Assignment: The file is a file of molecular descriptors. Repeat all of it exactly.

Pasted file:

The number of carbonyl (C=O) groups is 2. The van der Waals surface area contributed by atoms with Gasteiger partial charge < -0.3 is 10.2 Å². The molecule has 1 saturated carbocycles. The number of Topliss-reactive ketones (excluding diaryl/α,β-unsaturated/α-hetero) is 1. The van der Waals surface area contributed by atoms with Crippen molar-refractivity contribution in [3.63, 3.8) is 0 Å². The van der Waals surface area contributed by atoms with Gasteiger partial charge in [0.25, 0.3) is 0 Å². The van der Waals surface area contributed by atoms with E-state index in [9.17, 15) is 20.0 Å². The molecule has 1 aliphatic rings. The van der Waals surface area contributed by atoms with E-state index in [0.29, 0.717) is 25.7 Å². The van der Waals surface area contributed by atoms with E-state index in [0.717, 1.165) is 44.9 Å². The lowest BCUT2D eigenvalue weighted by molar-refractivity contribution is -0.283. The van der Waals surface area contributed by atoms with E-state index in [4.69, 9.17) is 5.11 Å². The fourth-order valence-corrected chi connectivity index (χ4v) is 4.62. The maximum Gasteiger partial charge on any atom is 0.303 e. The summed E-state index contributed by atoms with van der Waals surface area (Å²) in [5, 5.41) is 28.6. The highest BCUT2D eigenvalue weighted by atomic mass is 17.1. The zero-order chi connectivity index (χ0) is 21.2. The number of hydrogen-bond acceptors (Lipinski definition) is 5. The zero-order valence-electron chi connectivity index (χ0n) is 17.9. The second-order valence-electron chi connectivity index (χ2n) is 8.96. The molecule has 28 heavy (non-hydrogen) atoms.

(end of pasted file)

The number of carbonyl (C=O) groups is 2. The van der Waals surface area contributed by atoms with Gasteiger partial charge < -0.3 is 10.2 Å². The molecule has 1 saturated carbocycles. The number of Topliss-reactive ketones (excluding diaryl/α,β-unsaturated/α-hetero) is 1. The van der Waals surface area contributed by atoms with Crippen molar-refractivity contribution in [3.63, 3.8) is 0 Å². The van der Waals surface area contributed by atoms with Gasteiger partial charge in [0.25, 0.3) is 0 Å². The van der Waals surface area contributed by atoms with E-state index in [9.17, 15) is 20.0 Å². The molecule has 1 aliphatic rings. The van der Waals surface area contributed by atoms with E-state index in [0.29, 0.717) is 25.7 Å². The van der Waals surface area contributed by atoms with E-state index in [0.717, 1.165) is 44.9 Å². The lowest BCUT2D eigenvalue weighted by molar-refractivity contribution is -0.283. The van der Waals surface area contributed by atoms with E-state index in [4.69, 9.17) is 5.11 Å². The fourth-order valence-corrected chi connectivity index (χ4v) is 4.62. The maximum Gasteiger partial charge on any atom is 0.303 e. The summed E-state index contributed by atoms with van der Waals surface area (Å²) in [5, 5.41) is 28.6. The highest BCUT2D eigenvalue weighted by atomic mass is 17.1. The zero-order chi connectivity index (χ0) is 21.2. The number of hydrogen-bond acceptors (Lipinski definition) is 5. The zero-order valence-electron chi connectivity index (χ0n) is 17.9. The second-order valence-electron chi connectivity index (χ2n) is 8.96. The molecule has 28 heavy (non-hydrogen) atoms.